Big decline in investments led to GMDC closure, meeting hears

  • Aug. 12, 2008 5:00 p.m.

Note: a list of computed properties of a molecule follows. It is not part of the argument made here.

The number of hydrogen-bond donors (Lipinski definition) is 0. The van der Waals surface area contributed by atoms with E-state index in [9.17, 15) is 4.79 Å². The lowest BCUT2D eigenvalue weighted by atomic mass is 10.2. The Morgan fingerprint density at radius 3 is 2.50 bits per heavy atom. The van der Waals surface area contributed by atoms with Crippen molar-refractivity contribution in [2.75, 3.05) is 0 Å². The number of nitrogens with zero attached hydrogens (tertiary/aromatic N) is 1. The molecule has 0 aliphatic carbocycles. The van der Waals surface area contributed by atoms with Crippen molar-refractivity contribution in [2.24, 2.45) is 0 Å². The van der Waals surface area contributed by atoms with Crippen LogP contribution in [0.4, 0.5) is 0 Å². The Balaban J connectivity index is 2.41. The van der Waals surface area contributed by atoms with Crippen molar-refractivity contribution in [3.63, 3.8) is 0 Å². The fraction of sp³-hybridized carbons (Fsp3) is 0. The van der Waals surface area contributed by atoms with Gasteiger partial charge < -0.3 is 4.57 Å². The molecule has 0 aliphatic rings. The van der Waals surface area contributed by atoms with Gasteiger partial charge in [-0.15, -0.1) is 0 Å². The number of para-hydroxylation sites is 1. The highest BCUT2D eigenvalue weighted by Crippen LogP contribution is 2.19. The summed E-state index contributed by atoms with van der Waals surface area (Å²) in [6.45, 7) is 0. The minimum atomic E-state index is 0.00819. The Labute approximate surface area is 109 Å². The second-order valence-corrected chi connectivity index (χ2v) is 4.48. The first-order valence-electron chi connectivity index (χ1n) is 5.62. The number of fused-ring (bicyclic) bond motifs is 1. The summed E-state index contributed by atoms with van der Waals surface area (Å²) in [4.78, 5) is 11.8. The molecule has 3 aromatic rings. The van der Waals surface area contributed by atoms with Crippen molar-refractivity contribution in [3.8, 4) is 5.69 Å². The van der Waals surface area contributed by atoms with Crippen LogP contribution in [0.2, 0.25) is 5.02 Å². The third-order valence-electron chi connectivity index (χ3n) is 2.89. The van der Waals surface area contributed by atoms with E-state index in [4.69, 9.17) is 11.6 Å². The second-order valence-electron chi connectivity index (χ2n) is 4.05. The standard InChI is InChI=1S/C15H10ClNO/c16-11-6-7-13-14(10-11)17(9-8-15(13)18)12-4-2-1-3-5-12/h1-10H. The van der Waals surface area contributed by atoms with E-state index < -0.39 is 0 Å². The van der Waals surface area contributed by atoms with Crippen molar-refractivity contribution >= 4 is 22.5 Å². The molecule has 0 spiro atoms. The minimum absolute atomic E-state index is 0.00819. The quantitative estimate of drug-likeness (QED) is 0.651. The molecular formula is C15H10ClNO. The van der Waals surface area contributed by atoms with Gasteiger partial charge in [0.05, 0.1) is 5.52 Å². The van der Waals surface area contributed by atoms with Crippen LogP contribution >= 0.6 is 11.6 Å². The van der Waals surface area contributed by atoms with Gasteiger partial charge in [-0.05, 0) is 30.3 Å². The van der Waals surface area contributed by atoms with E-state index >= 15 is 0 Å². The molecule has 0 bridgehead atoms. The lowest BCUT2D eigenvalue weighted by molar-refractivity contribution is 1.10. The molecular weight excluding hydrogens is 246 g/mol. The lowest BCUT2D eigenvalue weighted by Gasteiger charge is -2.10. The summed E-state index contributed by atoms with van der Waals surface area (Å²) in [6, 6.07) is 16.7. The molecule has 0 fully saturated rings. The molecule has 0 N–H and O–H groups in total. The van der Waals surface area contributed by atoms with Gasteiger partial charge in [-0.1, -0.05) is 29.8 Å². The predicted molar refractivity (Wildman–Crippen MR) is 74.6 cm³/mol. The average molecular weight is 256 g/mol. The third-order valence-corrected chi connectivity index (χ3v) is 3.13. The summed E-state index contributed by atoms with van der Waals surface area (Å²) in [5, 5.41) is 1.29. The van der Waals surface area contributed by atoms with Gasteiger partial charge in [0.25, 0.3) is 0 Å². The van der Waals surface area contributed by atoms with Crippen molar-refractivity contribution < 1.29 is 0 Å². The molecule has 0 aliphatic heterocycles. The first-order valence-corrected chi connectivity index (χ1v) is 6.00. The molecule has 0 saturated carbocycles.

By Alex Rinfret–The Greater Massett Development Corp. experienced a dramatic decline in investment income in 2007, a decline which led to a much larger than normal loss for the year and eventually to last month’s decision to close down the rec centre, according to financial statements presented at the organization’s annual general meeting Sunday (Aug. 10). The GMDC’s two trust funds, which were worth $4.7-million at the end of 2007, generated only $42,000 worth of investment income over the year. During the previous year, the corporation made $453,000 in investment income – more than 10 times as much. Although GMDC trimmed spending in most areas, it still ended up with a $623,000 deficit for the year, compared to a loss of $231,000 in 2006. That, directors told the public, coupled with a sharp rise in the cost of heating fuel which has continued in 2008, led to the decision to close the rec centre. “We’re bleeding all over the place,” director John Disney said. “That swimming pool is ancient technology. It will soon cost $1,000 a day to heat.” The recreation centre, which contains a swimming pool, sauna, gym, weight room and small bowling alley, cost $367,000 more to run last year than it raised from fees, rentals, and investment income. Unlike most public recreation centres, it receives no support from any level of government, except for a grant in aid from the village of Masset to cover the municipal portion of its property taxes. Directors told the 81 people who packed the community hall to hear why their rec centre is closing that only by shutting down right now will they have any hope of building a new centre in the future. Besides closing the centre, they have decided to put all the corporation’s vacant land up for sale, as well as the curling club building, unused for the past several years. They will add the money they receive from property sales to their investment funds, and apply for grants, in hopes of raising the approximately $10-million estimated to construct a new centre. Masset mayor Barry Pages said Masset and Old Massett have cooperated in the past on successful projects like a water treatment plant and a new hospital and are well known for their generosity in fundraising for events like the Timmy Telethon. If the two communities work hard, it’s possible the money could be raised in a couple of years, he said. However, some of the 75 or so residents who attended the meeting were skeptical, calling the plan a “pipe dream”. They spoke of the shock and pain they are feeling after the sudden closure announcement, and many said they are particularly concerned about how the loss will affect youth and seniors. “While it is no secret that the rec centre has been in decline and losing money, especially in recent years, it was still a shock to hear the news of the closure with less than two months notice,” said Denise Collison, president of the Masset Eagles Swim Club. “We feel that complete closure of the rec without fully exploring the options is not acceptable and is an unfortunate situation for all the children of the islands.” The swim club has already been fundraising for the upcoming season but now the children will have no pool to train in, she said. She offered the club’s support and assistance in raising funds for a new centre, but also urged the board to find a way to keep the existing centre open in the meantime. She suggested a new society be formed to operate the centre, that it request tax contributions to help with expenses, and that it hire a manager. “If the rec centre closes, Masset and the entire islands will suffer,” she told the board. “People are beginning to seriously consider moving away because the options for recreation and socializing will be far less when the rec closes.” Arnie Bellis said the board should have taken action long ago to avoid the situation it is in today. Everyone knew when the GMDC took over the former military facilities in 1997 that they were not in good shape and that the rec centre would lose money, he said. “We’ve had 10 address these issues, it’s nothing new,” he said. “I’ve heard people say in the last week they’ll blockade if they close the centre. We’ve got to come up with some creative ideas.” Another experienced leader, Frank Collison, said he has never seen a plan from the GMDC outlining how they were going to operate the facilities they inherited from the military, and he has never seen the organization consult with the public. (The GMDC is made up of four directors appointed by the Old Massett Village Council and four appointed by the Village of Masset. All its assets are jointly owned by the two villages.) “We have had no consultation from the representatives on this board,” he said. “We need to correct that. That is not acceptable. I think we need some new people and some new blood.” Ron Brown Jr, who sat on the GMDC board for about four years and now runs the Two Champs Café in the rec centre, said he understands the board is in a desperate spot. But the board should have called a public meeting, fully explained the situation, and allowed residents to make the decision about what should happen next, he said. Mr. Brown said he was shocked to receive a notice terminating the café’s rental arrangement with the GMDC. But he is even more concerned about what will happen to the children and teens that use the centre. “This town will pay for it when these kids are up here with nothing to do,” he said. But directors responded that they are fully aware of how much the rec centre means to the community and that they did not make the closure decision easily. There was simply no other option, they told the public, if they were to have any hope of building a new facility. “A rec centre is a fantastic thing to have. In a small community, it’s a gem,” Mr. Disney said. “But you must understand: we took over a facility that was falling down around our ears and we’ve been patching it up and holding it together.” “We’re not doing this because we don’t understand all the social issues,” he continued. “We’ve sweated over this. What we should have done is flattened the whole thing right off the bat.” Mr. Disney said it’s a misperception to say the GMDC has not had a plan for replacing the rec centre. In fact, the board has been working on that project for the past couple of years, has hired an architect and recently completed a feasibility study thanks to a Gwaii Trust grant. The problem, he said, is that no one expected the investment income to decline so suddenly and so much, and the heating bills to rise so quickly. That created a completely unforeseen situation. Whether the rec centre and barracks blocks should be torn down now is a subject of debate. One of the GMDC’s investment funds still contains its original $3-million – the money has never been spent because it is earmarked to pay for any demolition that might be required. Meanwhile, the fund generates investment income that has helped pay rec centre expenses. Some attending the meeting were adamantly opposed to spending the fund; others said the buildings are an eyesore, are dangerous and will start growing mold as soon as the heat and lights are cut off. Director Trevor Jarvis said the board has not decided what to do with the rec centre after it closes for good at the end of September (the pool closes earlier, on Aug. 22.) “We’re looking at all possible options,” he said. Most of the three-hour meeting was taken up by questions and statements from the public, but directors did conduct some routine business, adopting their financial statements and the minutes from their 2007 annual general meeting. Directors voted to table the appointment of an auditor after one member of the public said the work could be done locally for less money. Also, while some directors’ terms are expiring this year, no new directors were put in place because neither village council has informed the GMDC of its appointments. The organization currently has no chair since May Russ resigned several weeks ago; vice-chair Trevor Jarvis said the board has been told that Old Massett will be appointing Jason Majore to replace her. The other appointments are not expected to change much, he said. At the moment, the directors are Mr. Jarvis, Mr. Pages, Shaun Mushysnky and Marlene Liddle for Masset; and Mr. Disney, John T. Jones and Edward Davis for Old Massett.